Mackenzie was alone in the hall with her hands before her. She let them drop and plodded back into her room.

Wish I could have a hot boyfriend…

Although technically ‘off-campus,’ Gil’s apartment block was just a street to the northwest. All guys, but everyone knew the need for security: a man in a chair with a buzz-cut read a paperback on the front stoop; his revolver in a holster rotated for easy reach. He looked up at the sound of running feet.

“Hey, Nichole! How’s things? Gil just got back – ”

“Good, Bill! Leave us alone!” Her shouted reply as she ran past him into the building.

Bill looked to where she just was.

“Gil, you lucky ess oh bee…!”

Gil looked up from his desk at the silhouette in his doorway. Like most everyone else he left his door open for better air circulation. Oh. It was Nichole…

She slammed the door behind her. With her right hand she threw the bolt.

What was going on…?

In one smooth motion she had her top off. She closed on him just as he stood. Nichole slid her arms about his waist.

“I want you…” subtle sonics and undertones. She could feel his various involuntary reactions immediately, “… so bad right now!”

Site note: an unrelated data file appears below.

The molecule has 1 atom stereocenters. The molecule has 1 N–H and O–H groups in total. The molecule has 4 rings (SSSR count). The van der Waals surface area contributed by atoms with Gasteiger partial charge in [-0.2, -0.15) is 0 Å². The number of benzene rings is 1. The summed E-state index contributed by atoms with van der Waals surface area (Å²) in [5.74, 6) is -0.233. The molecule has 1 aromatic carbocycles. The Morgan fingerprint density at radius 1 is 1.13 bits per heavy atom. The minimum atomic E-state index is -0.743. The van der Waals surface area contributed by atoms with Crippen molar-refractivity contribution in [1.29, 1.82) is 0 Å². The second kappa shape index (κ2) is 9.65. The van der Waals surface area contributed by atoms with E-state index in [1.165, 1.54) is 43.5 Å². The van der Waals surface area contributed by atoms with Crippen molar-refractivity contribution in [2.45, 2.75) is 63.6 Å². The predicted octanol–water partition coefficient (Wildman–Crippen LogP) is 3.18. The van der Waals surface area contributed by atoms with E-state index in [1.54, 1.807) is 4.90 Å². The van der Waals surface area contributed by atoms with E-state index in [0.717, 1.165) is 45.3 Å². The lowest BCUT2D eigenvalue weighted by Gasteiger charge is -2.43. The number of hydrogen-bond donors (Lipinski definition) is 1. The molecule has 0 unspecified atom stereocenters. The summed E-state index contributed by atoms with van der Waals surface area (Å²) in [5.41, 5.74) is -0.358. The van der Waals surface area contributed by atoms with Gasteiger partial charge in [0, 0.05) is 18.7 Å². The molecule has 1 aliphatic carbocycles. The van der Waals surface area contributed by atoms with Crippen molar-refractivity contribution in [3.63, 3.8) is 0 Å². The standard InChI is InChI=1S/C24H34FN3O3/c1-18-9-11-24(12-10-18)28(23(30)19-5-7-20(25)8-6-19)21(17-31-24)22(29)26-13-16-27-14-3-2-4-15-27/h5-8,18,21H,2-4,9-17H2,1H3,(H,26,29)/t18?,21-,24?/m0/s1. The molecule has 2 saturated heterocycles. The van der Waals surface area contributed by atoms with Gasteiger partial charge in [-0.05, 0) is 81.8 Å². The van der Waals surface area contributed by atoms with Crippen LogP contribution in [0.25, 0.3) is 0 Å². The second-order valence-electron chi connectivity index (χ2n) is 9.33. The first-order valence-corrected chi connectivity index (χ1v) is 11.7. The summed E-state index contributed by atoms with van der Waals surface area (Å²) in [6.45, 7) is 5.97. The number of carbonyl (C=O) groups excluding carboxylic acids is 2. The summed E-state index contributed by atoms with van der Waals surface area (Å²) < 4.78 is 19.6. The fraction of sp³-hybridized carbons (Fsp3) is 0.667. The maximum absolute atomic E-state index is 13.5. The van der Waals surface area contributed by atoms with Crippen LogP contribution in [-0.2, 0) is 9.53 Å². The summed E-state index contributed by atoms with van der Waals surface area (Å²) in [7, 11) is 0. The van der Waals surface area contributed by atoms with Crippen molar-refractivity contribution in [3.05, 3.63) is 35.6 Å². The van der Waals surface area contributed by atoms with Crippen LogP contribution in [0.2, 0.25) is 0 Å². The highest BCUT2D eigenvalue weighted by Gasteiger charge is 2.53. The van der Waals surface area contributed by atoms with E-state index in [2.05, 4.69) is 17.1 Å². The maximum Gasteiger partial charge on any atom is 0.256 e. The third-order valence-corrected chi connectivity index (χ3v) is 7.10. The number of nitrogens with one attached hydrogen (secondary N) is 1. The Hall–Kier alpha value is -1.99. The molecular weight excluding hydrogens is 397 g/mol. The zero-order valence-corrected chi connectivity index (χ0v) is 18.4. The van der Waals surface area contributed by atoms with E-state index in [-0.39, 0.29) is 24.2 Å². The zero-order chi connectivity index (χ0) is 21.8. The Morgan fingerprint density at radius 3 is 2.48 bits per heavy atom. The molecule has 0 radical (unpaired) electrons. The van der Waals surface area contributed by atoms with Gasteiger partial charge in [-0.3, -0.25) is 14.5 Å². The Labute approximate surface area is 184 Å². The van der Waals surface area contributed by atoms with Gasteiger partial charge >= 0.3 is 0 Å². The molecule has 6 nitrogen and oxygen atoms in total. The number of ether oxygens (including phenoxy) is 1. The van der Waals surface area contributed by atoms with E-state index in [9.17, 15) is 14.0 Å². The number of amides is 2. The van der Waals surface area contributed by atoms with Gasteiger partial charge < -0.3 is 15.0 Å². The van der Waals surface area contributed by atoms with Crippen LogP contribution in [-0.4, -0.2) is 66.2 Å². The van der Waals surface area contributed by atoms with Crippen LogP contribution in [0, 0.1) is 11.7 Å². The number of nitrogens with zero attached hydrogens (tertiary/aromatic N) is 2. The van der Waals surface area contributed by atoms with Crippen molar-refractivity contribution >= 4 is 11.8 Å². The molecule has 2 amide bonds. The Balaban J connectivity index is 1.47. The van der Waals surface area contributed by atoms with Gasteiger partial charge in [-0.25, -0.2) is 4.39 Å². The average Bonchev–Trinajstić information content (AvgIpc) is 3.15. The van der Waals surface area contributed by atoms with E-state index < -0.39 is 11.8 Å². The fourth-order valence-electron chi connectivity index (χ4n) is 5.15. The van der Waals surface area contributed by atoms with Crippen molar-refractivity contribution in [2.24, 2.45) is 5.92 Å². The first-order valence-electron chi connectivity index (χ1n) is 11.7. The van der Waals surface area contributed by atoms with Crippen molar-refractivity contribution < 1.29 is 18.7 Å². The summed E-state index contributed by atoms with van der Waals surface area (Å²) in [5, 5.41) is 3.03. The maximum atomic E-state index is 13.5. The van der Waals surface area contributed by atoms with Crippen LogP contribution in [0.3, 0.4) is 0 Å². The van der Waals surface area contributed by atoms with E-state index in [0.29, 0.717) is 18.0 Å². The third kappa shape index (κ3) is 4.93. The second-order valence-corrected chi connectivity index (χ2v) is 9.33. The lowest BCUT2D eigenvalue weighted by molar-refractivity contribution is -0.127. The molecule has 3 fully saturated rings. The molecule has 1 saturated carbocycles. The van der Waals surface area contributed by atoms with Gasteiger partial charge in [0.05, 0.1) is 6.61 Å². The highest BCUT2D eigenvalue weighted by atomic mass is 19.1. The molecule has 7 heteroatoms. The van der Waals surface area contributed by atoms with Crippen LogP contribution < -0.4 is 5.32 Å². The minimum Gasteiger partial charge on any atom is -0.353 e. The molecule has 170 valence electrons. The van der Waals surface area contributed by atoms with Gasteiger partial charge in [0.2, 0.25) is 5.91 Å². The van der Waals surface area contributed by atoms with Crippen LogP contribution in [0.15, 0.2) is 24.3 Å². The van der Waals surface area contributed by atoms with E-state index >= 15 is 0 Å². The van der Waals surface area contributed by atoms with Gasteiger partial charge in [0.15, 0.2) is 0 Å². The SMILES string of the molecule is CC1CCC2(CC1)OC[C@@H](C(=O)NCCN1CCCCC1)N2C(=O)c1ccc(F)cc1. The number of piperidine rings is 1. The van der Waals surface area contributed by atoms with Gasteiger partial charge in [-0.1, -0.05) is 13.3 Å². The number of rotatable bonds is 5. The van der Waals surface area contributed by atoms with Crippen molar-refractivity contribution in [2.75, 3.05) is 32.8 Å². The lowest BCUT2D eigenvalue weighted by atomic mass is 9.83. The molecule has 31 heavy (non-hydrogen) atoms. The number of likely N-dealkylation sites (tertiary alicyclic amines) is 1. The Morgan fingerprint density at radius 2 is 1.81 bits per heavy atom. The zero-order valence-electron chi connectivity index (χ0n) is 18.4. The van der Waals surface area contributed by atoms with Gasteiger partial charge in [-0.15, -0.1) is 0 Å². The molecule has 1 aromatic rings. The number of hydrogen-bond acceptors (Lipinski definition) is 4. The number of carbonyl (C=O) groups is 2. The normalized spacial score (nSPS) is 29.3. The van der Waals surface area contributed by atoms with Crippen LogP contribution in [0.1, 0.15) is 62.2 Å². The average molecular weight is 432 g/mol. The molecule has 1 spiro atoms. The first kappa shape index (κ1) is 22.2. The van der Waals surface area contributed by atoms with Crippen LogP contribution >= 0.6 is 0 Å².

“N… Nichole?”

Tilting her head back, she hooded her bright eyes and parted her lips. Her body was pressed tight to his.

Her internal clock read 0023. She knew he was mostly asleep. But mostly asleep was also partially awake. She took him with her left and played with the sticky until she got the reaction she wanted.

“Oooo… Master! Again!” she purred.

Gil awoke with a groan.

“Woman! I am not from Havana! Give it a rest!” He moved her hand away but did roll left to hold her. “Until morning…”

Her smile split her face and she closed her eyes tight to not let the emerald flash disturb her beloved’s sleep.

Thank you, Nancy and Kathy! My best night ever!